To properly train your legs, you need to do more than squats. Your legs (and your hips) are capable of a variety of different movements. Those include bending at the waist bending at the knee, and other ideas, too: Your legs are heavily involved in rotating your torso as well.
Pushing your legs through all those motions helps grow serious muscle and size on your hamstrings, glutes, and quads, and that's what you'll do in this unique flow from Men's Health fitness director Ebenezer Samuel, C.S.C.S. "You're hitting everything in this series," says Samuel. "You'll squat, you'll lunge, and you'll change direction. And because you're constantly creating rotational energy and then diffusing it while landing in a squat hold, you'll light up your core a ton, too."
It's a devastating combination of moves that builds strength and muscle throughout your legs, and it'll make you a better athlete, too, says Samuel. "The one thing we often forget in our leg training is that we can (and should) change direction and change planes," says Samuel. "You rotate and move laterally here, too, and then you have to return to the sagittal plane after all that movement."
You do it all from the demanding front rack position, too, which will light up your abs by default. "That's by design," says Samuel. "I want you working the whole time when you're doing this series. You'll need a pair of kettlebells to pull this move off. Don't have any? Consider this one from Yes4All.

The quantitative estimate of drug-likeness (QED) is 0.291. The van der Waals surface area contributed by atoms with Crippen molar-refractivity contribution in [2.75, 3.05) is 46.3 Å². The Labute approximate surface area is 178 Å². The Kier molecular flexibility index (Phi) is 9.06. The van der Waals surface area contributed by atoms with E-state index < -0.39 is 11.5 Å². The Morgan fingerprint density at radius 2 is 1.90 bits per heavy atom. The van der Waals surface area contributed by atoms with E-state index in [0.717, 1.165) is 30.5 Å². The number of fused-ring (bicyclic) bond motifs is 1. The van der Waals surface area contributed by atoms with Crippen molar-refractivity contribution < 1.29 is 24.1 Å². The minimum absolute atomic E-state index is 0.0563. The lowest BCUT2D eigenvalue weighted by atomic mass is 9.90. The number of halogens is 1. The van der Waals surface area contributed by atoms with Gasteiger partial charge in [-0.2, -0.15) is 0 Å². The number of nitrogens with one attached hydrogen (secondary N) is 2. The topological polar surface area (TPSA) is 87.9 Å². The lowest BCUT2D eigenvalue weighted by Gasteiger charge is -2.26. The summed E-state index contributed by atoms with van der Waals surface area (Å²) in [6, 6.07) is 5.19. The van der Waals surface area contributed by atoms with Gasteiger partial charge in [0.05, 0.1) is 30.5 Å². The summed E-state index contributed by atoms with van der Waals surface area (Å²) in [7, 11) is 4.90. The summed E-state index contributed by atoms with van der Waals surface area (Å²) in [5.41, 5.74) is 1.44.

- Start standing, holding a pair of kettlebells at your shoulders, core tight, elbows tucked, shoulder blades squeezed. Step back and look to the right, opening your hips that way and performing a Cossack squat to the right, bending into your right knee while keeping your left leg straight.
- Push up from your right knee and rotate towards the front, landing in a squat position. Hold the squat for one second.
- Press up from the squat, then step your right leg back into a reverse lunge. Press out of that back to standing.
- That's 1 cluster of reps. Do 3 to 4 clusters per set. Do 3 sets per leg.
You can use the lunge and squat-hold series in a variety of ways in your workout. Do it as a vicious finisher at the end of a leg workout, or as your leg move in a total-body session. Or, if you're in a pinch for time, says Samuel, you can use this as a quick full leg workout. "You're hitting every part of your leg," he says,"and you'll feel this tomorrow."
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